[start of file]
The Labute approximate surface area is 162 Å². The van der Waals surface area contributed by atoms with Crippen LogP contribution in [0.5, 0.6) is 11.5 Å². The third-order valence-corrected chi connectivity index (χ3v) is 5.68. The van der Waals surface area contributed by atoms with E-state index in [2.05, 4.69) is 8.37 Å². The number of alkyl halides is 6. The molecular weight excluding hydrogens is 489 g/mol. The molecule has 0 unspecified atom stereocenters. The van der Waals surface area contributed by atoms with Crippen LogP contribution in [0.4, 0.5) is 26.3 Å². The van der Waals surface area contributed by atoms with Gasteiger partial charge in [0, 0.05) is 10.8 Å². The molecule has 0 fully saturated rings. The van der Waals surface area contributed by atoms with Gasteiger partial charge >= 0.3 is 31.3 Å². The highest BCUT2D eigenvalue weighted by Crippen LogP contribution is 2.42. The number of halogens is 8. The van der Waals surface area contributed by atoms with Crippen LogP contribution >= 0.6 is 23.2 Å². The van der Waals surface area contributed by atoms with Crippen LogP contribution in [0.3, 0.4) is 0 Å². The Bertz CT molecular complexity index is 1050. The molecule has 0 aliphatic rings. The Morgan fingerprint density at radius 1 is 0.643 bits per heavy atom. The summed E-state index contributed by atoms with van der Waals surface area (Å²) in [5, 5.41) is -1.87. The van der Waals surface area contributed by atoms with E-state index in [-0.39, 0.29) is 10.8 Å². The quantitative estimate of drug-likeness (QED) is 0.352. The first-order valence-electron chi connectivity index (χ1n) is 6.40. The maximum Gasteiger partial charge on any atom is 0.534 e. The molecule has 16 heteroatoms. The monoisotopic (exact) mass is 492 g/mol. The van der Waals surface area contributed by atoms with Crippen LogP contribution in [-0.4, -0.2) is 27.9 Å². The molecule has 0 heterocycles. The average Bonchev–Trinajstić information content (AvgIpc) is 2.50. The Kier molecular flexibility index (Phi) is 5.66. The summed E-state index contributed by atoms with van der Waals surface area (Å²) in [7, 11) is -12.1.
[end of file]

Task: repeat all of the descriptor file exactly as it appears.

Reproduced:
The Labute approximate surface area is 162 Å². The van der Waals surface area contributed by atoms with Crippen LogP contribution in [0.5, 0.6) is 11.5 Å². The third-order valence-corrected chi connectivity index (χ3v) is 5.68. The van der Waals surface area contributed by atoms with E-state index in [2.05, 4.69) is 8.37 Å². The number of alkyl halides is 6. The molecular weight excluding hydrogens is 489 g/mol. The molecule has 0 unspecified atom stereocenters. The van der Waals surface area contributed by atoms with Crippen LogP contribution in [0.4, 0.5) is 26.3 Å². The van der Waals surface area contributed by atoms with Gasteiger partial charge in [0, 0.05) is 10.8 Å². The molecule has 0 fully saturated rings. The van der Waals surface area contributed by atoms with Gasteiger partial charge >= 0.3 is 31.3 Å². The highest BCUT2D eigenvalue weighted by Crippen LogP contribution is 2.42. The number of halogens is 8. The van der Waals surface area contributed by atoms with Crippen LogP contribution >= 0.6 is 23.2 Å². The van der Waals surface area contributed by atoms with Crippen LogP contribution in [0.3, 0.4) is 0 Å². The Bertz CT molecular complexity index is 1050. The molecule has 0 aliphatic rings. The Morgan fingerprint density at radius 1 is 0.643 bits per heavy atom. The summed E-state index contributed by atoms with van der Waals surface area (Å²) in [5, 5.41) is -1.87. The van der Waals surface area contributed by atoms with E-state index in [-0.39, 0.29) is 10.8 Å². The quantitative estimate of drug-likeness (QED) is 0.352. The first-order valence-electron chi connectivity index (χ1n) is 6.40. The maximum Gasteiger partial charge on any atom is 0.534 e. The molecule has 16 heteroatoms. The monoisotopic (exact) mass is 492 g/mol. The van der Waals surface area contributed by atoms with Crippen LogP contribution in [-0.4, -0.2) is 27.9 Å². The molecule has 0 heterocycles. The average Bonchev–Trinajstić information content (AvgIpc) is 2.50. The Kier molecular flexibility index (Phi) is 5.66. The summed E-state index contributed by atoms with van der Waals surface area (Å²) in [7, 11) is -12.1.